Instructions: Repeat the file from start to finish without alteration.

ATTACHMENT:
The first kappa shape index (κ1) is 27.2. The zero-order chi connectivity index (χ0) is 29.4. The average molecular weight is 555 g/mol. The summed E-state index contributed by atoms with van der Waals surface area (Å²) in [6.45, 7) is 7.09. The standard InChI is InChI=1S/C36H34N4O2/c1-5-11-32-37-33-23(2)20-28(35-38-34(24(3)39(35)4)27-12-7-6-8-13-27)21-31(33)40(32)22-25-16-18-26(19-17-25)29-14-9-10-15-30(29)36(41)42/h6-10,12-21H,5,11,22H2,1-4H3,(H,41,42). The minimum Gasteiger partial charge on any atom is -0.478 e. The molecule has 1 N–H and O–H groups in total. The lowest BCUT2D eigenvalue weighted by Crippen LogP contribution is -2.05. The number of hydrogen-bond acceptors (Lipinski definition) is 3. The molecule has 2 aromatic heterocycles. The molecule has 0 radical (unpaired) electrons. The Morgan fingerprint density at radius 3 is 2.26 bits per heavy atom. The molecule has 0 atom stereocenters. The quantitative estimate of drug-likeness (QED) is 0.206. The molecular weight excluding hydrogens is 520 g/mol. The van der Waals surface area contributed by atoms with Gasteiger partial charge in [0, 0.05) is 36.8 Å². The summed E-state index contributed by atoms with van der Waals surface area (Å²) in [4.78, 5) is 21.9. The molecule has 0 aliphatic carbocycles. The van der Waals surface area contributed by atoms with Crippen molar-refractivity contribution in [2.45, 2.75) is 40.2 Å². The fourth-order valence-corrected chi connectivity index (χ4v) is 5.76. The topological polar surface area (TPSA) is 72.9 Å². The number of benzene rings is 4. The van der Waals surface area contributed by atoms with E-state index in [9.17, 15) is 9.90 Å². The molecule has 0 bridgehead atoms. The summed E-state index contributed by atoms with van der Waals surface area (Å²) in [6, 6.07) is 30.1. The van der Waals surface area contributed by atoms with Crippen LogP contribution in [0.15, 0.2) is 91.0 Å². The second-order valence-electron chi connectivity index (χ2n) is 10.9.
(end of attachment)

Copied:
The first kappa shape index (κ1) is 27.2. The zero-order chi connectivity index (χ0) is 29.4. The average molecular weight is 555 g/mol. The summed E-state index contributed by atoms with van der Waals surface area (Å²) in [6.45, 7) is 7.09. The standard InChI is InChI=1S/C36H34N4O2/c1-5-11-32-37-33-23(2)20-28(35-38-34(24(3)39(35)4)27-12-7-6-8-13-27)21-31(33)40(32)22-25-16-18-26(19-17-25)29-14-9-10-15-30(29)36(41)42/h6-10,12-21H,5,11,22H2,1-4H3,(H,41,42). The minimum Gasteiger partial charge on any atom is -0.478 e. The molecule has 1 N–H and O–H groups in total. The lowest BCUT2D eigenvalue weighted by Crippen LogP contribution is -2.05. The number of hydrogen-bond acceptors (Lipinski definition) is 3. The molecule has 2 aromatic heterocycles. The molecule has 0 radical (unpaired) electrons. The Morgan fingerprint density at radius 3 is 2.26 bits per heavy atom. The molecule has 0 atom stereocenters. The quantitative estimate of drug-likeness (QED) is 0.206. The molecular weight excluding hydrogens is 520 g/mol. The van der Waals surface area contributed by atoms with Gasteiger partial charge in [0, 0.05) is 36.8 Å². The summed E-state index contributed by atoms with van der Waals surface area (Å²) in [4.78, 5) is 21.9. The molecule has 0 aliphatic carbocycles. The van der Waals surface area contributed by atoms with Crippen molar-refractivity contribution in [2.45, 2.75) is 40.2 Å². The fourth-order valence-corrected chi connectivity index (χ4v) is 5.76. The topological polar surface area (TPSA) is 72.9 Å². The number of benzene rings is 4. The van der Waals surface area contributed by atoms with E-state index in [9.17, 15) is 9.90 Å². The molecule has 0 bridgehead atoms. The summed E-state index contributed by atoms with van der Waals surface area (Å²) in [6, 6.07) is 30.1. The van der Waals surface area contributed by atoms with Crippen LogP contribution in [0.15, 0.2) is 91.0 Å². The second-order valence-electron chi connectivity index (χ2n) is 10.9.